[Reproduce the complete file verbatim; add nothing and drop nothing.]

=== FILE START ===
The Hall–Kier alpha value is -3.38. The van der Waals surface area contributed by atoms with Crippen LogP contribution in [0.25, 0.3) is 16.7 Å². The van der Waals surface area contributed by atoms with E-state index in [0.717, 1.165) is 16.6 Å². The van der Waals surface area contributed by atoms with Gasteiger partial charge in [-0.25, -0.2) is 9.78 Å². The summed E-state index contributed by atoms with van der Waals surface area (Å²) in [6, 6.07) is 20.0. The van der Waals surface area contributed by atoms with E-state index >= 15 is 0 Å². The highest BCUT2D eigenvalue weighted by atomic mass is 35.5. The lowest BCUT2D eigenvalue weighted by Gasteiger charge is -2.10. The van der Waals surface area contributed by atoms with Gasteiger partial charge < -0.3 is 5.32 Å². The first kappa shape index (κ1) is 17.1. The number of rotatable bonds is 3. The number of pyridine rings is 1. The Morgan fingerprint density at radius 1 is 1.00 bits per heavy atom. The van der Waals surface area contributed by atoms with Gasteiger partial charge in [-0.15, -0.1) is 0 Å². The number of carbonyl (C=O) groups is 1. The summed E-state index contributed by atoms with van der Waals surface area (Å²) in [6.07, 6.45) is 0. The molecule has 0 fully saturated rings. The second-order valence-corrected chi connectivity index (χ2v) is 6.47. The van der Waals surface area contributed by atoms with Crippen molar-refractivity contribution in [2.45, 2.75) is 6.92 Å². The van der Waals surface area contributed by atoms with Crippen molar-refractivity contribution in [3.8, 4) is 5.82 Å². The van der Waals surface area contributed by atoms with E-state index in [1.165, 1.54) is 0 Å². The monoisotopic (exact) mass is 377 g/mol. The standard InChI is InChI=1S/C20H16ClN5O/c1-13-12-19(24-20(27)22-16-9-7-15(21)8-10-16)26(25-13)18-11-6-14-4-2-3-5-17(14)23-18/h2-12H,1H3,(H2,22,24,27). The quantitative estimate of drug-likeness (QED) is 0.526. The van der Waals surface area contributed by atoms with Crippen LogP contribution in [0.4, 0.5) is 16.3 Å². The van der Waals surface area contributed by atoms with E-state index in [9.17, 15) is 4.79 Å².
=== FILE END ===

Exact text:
The Hall–Kier alpha value is -3.38. The van der Waals surface area contributed by atoms with Crippen LogP contribution in [0.25, 0.3) is 16.7 Å². The van der Waals surface area contributed by atoms with E-state index in [0.717, 1.165) is 16.6 Å². The van der Waals surface area contributed by atoms with Gasteiger partial charge in [-0.25, -0.2) is 9.78 Å². The summed E-state index contributed by atoms with van der Waals surface area (Å²) in [6, 6.07) is 20.0. The van der Waals surface area contributed by atoms with E-state index >= 15 is 0 Å². The highest BCUT2D eigenvalue weighted by atomic mass is 35.5. The lowest BCUT2D eigenvalue weighted by Gasteiger charge is -2.10. The van der Waals surface area contributed by atoms with Gasteiger partial charge < -0.3 is 5.32 Å². The first kappa shape index (κ1) is 17.1. The number of rotatable bonds is 3. The number of pyridine rings is 1. The Morgan fingerprint density at radius 1 is 1.00 bits per heavy atom. The van der Waals surface area contributed by atoms with Gasteiger partial charge in [-0.15, -0.1) is 0 Å². The number of carbonyl (C=O) groups is 1. The summed E-state index contributed by atoms with van der Waals surface area (Å²) in [6.07, 6.45) is 0. The molecule has 0 fully saturated rings. The second-order valence-corrected chi connectivity index (χ2v) is 6.47. The van der Waals surface area contributed by atoms with Crippen molar-refractivity contribution in [2.45, 2.75) is 6.92 Å². The van der Waals surface area contributed by atoms with Crippen molar-refractivity contribution in [3.8, 4) is 5.82 Å². The van der Waals surface area contributed by atoms with E-state index in [1.165, 1.54) is 0 Å². The monoisotopic (exact) mass is 377 g/mol. The standard InChI is InChI=1S/C20H16ClN5O/c1-13-12-19(24-20(27)22-16-9-7-15(21)8-10-16)26(25-13)18-11-6-14-4-2-3-5-17(14)23-18/h2-12H,1H3,(H2,22,24,27). The quantitative estimate of drug-likeness (QED) is 0.526. The van der Waals surface area contributed by atoms with Crippen LogP contribution in [0.4, 0.5) is 16.3 Å². The van der Waals surface area contributed by atoms with E-state index in [9.17, 15) is 4.79 Å².